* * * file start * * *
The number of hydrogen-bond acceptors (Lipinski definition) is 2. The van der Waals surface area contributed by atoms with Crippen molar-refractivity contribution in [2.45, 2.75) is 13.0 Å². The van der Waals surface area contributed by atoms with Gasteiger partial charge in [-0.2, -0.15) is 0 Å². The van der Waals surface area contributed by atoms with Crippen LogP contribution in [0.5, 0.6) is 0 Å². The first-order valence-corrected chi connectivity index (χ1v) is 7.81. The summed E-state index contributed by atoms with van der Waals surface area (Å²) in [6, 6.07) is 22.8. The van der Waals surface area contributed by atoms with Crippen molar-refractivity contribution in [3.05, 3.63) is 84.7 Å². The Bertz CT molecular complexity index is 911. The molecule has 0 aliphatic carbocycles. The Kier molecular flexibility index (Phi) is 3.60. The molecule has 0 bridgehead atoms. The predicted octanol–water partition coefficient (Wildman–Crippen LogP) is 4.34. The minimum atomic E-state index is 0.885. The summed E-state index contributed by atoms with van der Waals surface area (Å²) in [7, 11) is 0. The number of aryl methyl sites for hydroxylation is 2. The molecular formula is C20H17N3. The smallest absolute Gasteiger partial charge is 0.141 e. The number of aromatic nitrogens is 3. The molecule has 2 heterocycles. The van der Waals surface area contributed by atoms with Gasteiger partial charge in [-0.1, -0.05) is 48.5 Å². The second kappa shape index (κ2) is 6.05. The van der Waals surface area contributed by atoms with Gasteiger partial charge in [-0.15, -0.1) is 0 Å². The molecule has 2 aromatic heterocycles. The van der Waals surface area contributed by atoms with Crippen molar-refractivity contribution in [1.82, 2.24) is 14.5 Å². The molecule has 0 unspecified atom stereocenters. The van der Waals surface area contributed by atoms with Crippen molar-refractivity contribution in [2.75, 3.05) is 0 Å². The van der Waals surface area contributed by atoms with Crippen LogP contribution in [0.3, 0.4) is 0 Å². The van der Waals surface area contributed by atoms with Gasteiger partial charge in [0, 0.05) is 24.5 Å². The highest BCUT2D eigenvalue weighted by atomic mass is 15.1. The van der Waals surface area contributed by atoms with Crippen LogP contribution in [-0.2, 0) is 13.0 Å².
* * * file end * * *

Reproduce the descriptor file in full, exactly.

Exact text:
The number of hydrogen-bond acceptors (Lipinski definition) is 2. The van der Waals surface area contributed by atoms with Crippen molar-refractivity contribution in [2.45, 2.75) is 13.0 Å². The van der Waals surface area contributed by atoms with Gasteiger partial charge in [-0.2, -0.15) is 0 Å². The van der Waals surface area contributed by atoms with Crippen LogP contribution in [0.5, 0.6) is 0 Å². The first-order valence-corrected chi connectivity index (χ1v) is 7.81. The summed E-state index contributed by atoms with van der Waals surface area (Å²) in [6, 6.07) is 22.8. The van der Waals surface area contributed by atoms with Crippen molar-refractivity contribution in [3.05, 3.63) is 84.7 Å². The Bertz CT molecular complexity index is 911. The molecule has 0 aliphatic carbocycles. The Kier molecular flexibility index (Phi) is 3.60. The molecule has 0 bridgehead atoms. The predicted octanol–water partition coefficient (Wildman–Crippen LogP) is 4.34. The minimum atomic E-state index is 0.885. The summed E-state index contributed by atoms with van der Waals surface area (Å²) in [7, 11) is 0. The number of aryl methyl sites for hydroxylation is 2. The molecular formula is C20H17N3. The smallest absolute Gasteiger partial charge is 0.141 e. The number of aromatic nitrogens is 3. The molecule has 2 heterocycles. The van der Waals surface area contributed by atoms with Gasteiger partial charge in [-0.1, -0.05) is 48.5 Å². The second kappa shape index (κ2) is 6.05. The van der Waals surface area contributed by atoms with Gasteiger partial charge in [-0.15, -0.1) is 0 Å². The molecule has 2 aromatic heterocycles. The van der Waals surface area contributed by atoms with Crippen molar-refractivity contribution in [1.82, 2.24) is 14.5 Å². The molecule has 0 unspecified atom stereocenters. The van der Waals surface area contributed by atoms with Crippen molar-refractivity contribution in [2.75, 3.05) is 0 Å². The van der Waals surface area contributed by atoms with Crippen LogP contribution in [0.3, 0.4) is 0 Å². The van der Waals surface area contributed by atoms with Gasteiger partial charge in [0, 0.05) is 24.5 Å². The highest BCUT2D eigenvalue weighted by atomic mass is 15.1. The van der Waals surface area contributed by atoms with Crippen LogP contribution in [-0.2, 0) is 13.0 Å².